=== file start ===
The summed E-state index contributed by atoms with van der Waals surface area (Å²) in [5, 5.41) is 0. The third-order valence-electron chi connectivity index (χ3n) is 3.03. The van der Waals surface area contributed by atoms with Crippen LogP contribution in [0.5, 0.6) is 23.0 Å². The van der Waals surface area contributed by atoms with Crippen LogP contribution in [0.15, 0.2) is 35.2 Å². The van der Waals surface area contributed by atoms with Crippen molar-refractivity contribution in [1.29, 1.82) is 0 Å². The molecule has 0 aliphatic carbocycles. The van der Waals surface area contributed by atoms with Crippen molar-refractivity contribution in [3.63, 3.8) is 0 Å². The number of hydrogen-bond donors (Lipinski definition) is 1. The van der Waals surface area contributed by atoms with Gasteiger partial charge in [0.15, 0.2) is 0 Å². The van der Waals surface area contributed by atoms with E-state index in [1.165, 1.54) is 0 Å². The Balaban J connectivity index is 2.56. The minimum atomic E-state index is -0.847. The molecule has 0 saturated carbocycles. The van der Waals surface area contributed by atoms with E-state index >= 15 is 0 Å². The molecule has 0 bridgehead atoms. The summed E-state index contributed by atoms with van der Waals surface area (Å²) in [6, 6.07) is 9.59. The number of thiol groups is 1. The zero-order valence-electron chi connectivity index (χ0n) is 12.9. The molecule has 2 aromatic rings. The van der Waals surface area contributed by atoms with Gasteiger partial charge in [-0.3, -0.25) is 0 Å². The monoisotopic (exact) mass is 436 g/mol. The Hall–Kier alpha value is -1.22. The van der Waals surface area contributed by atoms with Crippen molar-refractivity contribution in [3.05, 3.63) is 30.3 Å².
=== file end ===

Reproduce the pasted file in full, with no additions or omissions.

The summed E-state index contributed by atoms with van der Waals surface area (Å²) in [5, 5.41) is 0. The third-order valence-electron chi connectivity index (χ3n) is 3.03. The van der Waals surface area contributed by atoms with Crippen LogP contribution in [0.5, 0.6) is 23.0 Å². The van der Waals surface area contributed by atoms with Crippen LogP contribution in [0.15, 0.2) is 35.2 Å². The van der Waals surface area contributed by atoms with Crippen molar-refractivity contribution in [1.29, 1.82) is 0 Å². The molecule has 0 aliphatic carbocycles. The van der Waals surface area contributed by atoms with Crippen molar-refractivity contribution in [3.63, 3.8) is 0 Å². The number of hydrogen-bond donors (Lipinski definition) is 1. The van der Waals surface area contributed by atoms with Gasteiger partial charge in [0.15, 0.2) is 0 Å². The van der Waals surface area contributed by atoms with E-state index in [1.165, 1.54) is 0 Å². The Balaban J connectivity index is 2.56. The minimum atomic E-state index is -0.847. The molecule has 0 saturated carbocycles. The van der Waals surface area contributed by atoms with E-state index >= 15 is 0 Å². The molecule has 0 bridgehead atoms. The summed E-state index contributed by atoms with van der Waals surface area (Å²) in [6, 6.07) is 9.59. The number of thiol groups is 1. The zero-order valence-electron chi connectivity index (χ0n) is 12.9. The molecule has 2 aromatic rings. The van der Waals surface area contributed by atoms with Gasteiger partial charge in [-0.3, -0.25) is 0 Å². The monoisotopic (exact) mass is 436 g/mol. The Hall–Kier alpha value is -1.22. The van der Waals surface area contributed by atoms with Crippen molar-refractivity contribution in [3.05, 3.63) is 30.3 Å².